The extent of the contraction in the UK economy during the third quarter of 2009 was not as marked as first thought, although figures confirm that the country has been in recession for six consecutive quarters.
In the second revision of gross domestic product (GDP), the economy was found to have contracted by 0.2 percent between July and September. The original estimate found a 0.4 per cent drop in output, which was subsequently changed to 0.3 per cent.
While the extent of the recession in the third quarter has been revised down, the figures will come as a disappointment to some analysts and experts who had thought the final estimate would report a mere 0.1 per cent contraction.
When the figures for the third quarter were originally published, the findings defied many predictions that the UK economy had returned to growth, escaping recession as have many of the world's other major economies, such as USA, Germany, France and Japan.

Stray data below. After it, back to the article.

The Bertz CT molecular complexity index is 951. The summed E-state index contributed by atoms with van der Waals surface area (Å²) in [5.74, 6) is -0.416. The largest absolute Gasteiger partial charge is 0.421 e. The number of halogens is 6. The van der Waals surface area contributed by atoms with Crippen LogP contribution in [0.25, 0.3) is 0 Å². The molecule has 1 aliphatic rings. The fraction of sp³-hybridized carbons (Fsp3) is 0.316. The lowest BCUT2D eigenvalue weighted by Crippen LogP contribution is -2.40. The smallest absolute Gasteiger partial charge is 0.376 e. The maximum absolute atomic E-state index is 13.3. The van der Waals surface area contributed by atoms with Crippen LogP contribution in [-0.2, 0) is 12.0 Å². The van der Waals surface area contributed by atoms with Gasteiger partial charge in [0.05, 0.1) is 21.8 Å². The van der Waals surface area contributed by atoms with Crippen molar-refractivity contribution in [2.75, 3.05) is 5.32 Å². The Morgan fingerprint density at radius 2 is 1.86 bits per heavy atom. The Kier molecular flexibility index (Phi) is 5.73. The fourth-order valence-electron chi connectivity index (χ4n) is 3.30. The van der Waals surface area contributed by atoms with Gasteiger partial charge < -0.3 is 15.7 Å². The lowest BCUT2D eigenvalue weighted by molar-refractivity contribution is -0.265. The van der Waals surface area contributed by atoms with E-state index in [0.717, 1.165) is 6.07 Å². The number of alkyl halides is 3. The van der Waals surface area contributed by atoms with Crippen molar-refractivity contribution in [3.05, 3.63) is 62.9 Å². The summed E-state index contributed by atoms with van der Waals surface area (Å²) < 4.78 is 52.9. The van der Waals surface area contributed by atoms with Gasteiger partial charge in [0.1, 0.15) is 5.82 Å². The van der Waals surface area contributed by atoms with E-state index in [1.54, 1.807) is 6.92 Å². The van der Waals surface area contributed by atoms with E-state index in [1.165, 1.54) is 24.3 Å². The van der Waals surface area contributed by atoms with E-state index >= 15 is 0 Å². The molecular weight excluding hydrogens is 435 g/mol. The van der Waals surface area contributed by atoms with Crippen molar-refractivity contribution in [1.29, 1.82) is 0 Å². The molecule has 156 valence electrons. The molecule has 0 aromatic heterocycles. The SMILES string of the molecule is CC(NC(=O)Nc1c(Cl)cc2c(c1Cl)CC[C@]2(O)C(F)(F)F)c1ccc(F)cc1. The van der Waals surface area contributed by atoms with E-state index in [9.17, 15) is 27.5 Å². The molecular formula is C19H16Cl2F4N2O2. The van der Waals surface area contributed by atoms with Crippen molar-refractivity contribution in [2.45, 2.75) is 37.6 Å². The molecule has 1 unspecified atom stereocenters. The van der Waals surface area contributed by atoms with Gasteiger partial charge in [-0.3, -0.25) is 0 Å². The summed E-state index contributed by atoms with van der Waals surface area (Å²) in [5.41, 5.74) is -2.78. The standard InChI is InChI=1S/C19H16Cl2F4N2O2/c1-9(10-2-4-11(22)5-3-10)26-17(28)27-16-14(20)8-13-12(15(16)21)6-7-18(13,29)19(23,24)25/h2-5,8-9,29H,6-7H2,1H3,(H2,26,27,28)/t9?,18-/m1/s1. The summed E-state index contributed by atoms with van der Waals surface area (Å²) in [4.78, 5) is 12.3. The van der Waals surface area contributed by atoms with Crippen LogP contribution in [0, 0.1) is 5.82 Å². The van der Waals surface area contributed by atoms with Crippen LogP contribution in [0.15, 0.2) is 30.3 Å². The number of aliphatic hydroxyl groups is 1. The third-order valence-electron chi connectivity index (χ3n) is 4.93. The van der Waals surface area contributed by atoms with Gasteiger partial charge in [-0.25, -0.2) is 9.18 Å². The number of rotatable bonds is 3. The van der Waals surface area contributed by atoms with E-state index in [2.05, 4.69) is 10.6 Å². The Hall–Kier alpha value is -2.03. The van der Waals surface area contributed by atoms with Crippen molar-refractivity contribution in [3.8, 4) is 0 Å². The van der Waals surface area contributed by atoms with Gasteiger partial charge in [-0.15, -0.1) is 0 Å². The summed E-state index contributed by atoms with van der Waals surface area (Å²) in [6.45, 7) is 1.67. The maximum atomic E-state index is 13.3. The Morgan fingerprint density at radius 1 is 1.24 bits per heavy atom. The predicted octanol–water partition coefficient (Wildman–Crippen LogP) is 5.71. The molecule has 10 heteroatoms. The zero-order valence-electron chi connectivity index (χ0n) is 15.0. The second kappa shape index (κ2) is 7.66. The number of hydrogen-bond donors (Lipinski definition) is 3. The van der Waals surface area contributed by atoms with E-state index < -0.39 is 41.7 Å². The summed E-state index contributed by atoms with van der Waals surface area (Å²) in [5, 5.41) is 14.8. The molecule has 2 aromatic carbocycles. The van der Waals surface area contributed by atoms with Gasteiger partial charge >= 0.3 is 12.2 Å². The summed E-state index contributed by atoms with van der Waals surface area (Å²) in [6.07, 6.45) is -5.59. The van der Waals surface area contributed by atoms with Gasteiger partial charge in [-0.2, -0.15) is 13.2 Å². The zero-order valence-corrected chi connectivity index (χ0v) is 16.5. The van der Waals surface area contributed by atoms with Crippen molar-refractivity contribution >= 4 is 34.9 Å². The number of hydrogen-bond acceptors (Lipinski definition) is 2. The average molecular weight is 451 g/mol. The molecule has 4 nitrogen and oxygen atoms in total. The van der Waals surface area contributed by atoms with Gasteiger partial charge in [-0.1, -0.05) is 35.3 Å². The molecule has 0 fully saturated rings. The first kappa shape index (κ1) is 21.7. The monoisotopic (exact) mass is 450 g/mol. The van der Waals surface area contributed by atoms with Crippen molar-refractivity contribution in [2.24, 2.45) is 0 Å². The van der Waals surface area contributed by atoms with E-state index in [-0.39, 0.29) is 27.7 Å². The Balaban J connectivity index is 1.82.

Just yesterday, the CBI said the UK would come out of recession by the end of 2009, returning to pre-recession levels by the end of 2011.
"This was a smaller-than-expected upward revision of an earlier forecast of a 0.3 per cent decline," said foreign exchange specialist, Travelex.
"The data did little to alter the negative sentiment towards the pound at the moment, due to the general weakness of the UK economy and market anxiety over the UK's ballooning deficit. This was also exacerbated by the CBI's prediction this week that the economy will not return to pre-recession growth levels for at least two years."
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